The Australian National University (ANU) has gone one step further, announcing the suspension of all ties and activities with Russian institutions on March 3. “We identify with those brave Russian academics and students who oppose President Putin’s unprovoked aggression.” Curiously enough, the decision was made as the Russian attack “threatens the peace, freedom and democracy on which freedom of inquiry and academic collaboration is based”.
Showing no inclination to follow the principles of free inquiry, the authors explicitly note that only those Russian academics and students who opposed Putin’s “unprovoked aggression” would be taken seriously.
For Ukraine, the support was unqualified. “We stand in solidarity with the Ukrainian people in their defence of sovereignty and freedom and offer our support for the universities of Ukraine.”
The ANU statement has little time for ethnic Russians, preferring to acknowledge “that this is a very difficult time for our Ukrainian staff and students and for those who have family members, friends and colleagues in Ukraine”.
The statement from La Trobe University is not much more nuanced, although it promotes the work of one academic, Robert Horvath, who is given the task of demystifying Russian aggression and chewing over Putin’s numbered days. (Horvath’s referenced opinion, it should be said, distinguishes between Putin the ruler and Russia itself, something his university is less inclined to do.)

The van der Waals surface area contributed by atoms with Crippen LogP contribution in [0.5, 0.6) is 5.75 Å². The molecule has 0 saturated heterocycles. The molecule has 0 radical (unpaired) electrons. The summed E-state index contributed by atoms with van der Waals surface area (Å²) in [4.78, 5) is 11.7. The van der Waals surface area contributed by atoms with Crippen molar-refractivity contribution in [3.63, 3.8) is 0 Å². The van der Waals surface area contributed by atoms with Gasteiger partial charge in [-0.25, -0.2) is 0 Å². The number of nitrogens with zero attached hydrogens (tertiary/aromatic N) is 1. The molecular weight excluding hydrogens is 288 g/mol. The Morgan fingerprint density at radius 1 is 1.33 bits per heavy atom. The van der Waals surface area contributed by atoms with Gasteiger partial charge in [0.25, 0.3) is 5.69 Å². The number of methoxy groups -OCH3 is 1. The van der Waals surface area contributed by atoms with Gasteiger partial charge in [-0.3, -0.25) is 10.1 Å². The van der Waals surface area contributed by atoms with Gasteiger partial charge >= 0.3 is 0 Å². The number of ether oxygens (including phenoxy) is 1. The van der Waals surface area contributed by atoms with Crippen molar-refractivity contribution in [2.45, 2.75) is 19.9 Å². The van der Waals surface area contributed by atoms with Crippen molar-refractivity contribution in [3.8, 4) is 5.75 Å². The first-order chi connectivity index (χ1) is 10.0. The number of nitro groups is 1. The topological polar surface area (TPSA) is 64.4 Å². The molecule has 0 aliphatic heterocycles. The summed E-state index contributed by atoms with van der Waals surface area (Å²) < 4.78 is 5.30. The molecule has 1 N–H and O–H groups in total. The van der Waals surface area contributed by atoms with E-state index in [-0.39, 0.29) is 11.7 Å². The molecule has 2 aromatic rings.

Having been approached by “a number of staff” as to whether La Trobe had “any active connections with Russian institutions”, management expressed a deep sigh of relief. “We can confirm that La Trobe does not have any formal education partnerships or partnerships with Russian research institutions.”
The university’s investment portfolio was also fairly liberated of Russian investment, a mere $20,000 in value. “We are liaising with our Investment Fund about divestment options for this exposure.”
Australian universities’ singling out of Russia has a note of self-indulgence to it. The outrage expressed against Russia seems at odds with the relationships with Chinese institutions. The reasons, in the end, are financial rather than principled: excoriating the Russian Bear only harms intellectual merit, not the budget. The same cannot be said about students and academics from the Middle Kingdom.
To that end Vice Chancellors and members of academic boards have been less forthright in their condemnation of Chinese foreign policy and the country’s human rights record. Money often wins out in the moral dilemma, a point that activist Drew Pavlou found to his cost at the University of Queensland.
In discriminating on the political and ideological standing of academics and students, a slippery slope presents itself. Putting all your institution’s eggs into one basket and cause is never a good thing, however popular it might be at the time. But the Academy and the modern university work in contradictory, self-defeating ways.
Wars do not merely make truth a casualty, but kill off intellectual inquiry too.
[Dr Binoy Kampmark lectures at RMIT University.]